Studies on the shrimp IM-disease relationship have identified long lists of implicated microbes that may reflect biomarkers of disease (Xiong et al., 2017; Dai et al., 2018; Hou et al., 2018), without clearly elucidating either the altered microbial functions or the host response against pathogens (Xiong, 2018). In the present study, we identified predictive multigene biomarkers for WFS by combining metagenome and full-length transcriptome data. This work partially meets the urgent need for diagnostic biomarkers for the detection of diseases in shrimp, which also offers insights into the WFS aetiology from both microbial and host immune angles.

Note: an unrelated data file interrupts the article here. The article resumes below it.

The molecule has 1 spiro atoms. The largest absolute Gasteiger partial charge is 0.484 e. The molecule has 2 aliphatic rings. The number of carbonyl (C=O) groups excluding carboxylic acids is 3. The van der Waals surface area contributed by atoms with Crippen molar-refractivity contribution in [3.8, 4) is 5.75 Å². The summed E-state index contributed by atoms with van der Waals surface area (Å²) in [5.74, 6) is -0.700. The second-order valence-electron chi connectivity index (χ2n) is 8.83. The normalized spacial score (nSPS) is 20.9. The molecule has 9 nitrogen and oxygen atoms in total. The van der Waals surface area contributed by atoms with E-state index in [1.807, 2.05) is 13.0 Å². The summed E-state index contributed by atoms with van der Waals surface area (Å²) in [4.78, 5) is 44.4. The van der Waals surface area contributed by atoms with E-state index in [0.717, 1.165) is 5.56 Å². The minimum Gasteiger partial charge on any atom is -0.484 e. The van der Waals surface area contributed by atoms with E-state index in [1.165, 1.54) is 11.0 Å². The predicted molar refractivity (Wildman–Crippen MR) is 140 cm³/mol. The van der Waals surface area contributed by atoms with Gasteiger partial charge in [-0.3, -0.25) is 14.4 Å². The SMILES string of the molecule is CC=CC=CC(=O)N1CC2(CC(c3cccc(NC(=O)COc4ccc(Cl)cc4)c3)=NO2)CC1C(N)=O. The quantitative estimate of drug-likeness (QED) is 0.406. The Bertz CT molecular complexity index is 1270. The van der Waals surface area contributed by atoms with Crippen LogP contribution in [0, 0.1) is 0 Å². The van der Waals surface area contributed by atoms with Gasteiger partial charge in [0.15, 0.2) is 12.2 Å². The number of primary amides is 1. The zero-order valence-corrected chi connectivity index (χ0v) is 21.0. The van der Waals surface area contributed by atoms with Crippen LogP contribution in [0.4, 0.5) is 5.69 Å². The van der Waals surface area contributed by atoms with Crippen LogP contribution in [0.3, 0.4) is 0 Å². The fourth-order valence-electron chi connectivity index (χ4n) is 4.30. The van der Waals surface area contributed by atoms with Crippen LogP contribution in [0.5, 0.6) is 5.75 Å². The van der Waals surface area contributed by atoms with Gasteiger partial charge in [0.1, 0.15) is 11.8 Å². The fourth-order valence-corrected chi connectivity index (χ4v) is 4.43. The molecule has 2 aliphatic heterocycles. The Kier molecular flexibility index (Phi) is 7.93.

Microbial diversity, especially, IM diversity, may be considered a biomarker of host health (Ren et al., 2018). Similarly, our study showed that the α-diversity of IM was significantly less pronounced in WFS (Figure 1A), providing more clues to establish that the beta-diversity may be associated with disease. In our previous work (Hou et al., 2018) and other related studies (Xiong et al., 2017; Dai et al., 2018), a series of complicated taxa were found to be associated with WFS by comparing the microbial compositional differences between healthy and diseased shrimp. However, the functional differences between Control and WFS shrimp still remain unclear. To fill in the blank area, we observed an alteration in bacterial gene function structure, together with the divergence of functional pathways, such as bacterial chemotaxis and flagellar assembly (Figure 1). The bacterial chemotaxis and flagellar assembly modules, which were involved in guiding bacterial pathogens to find suitable colonization sites for growth and development, can be indicative of many types of bacterial infectious diseases (Stocker and Seymour, 2012). Thus, these findings suggest that alterations in these functional genes might have a strong link to WFS.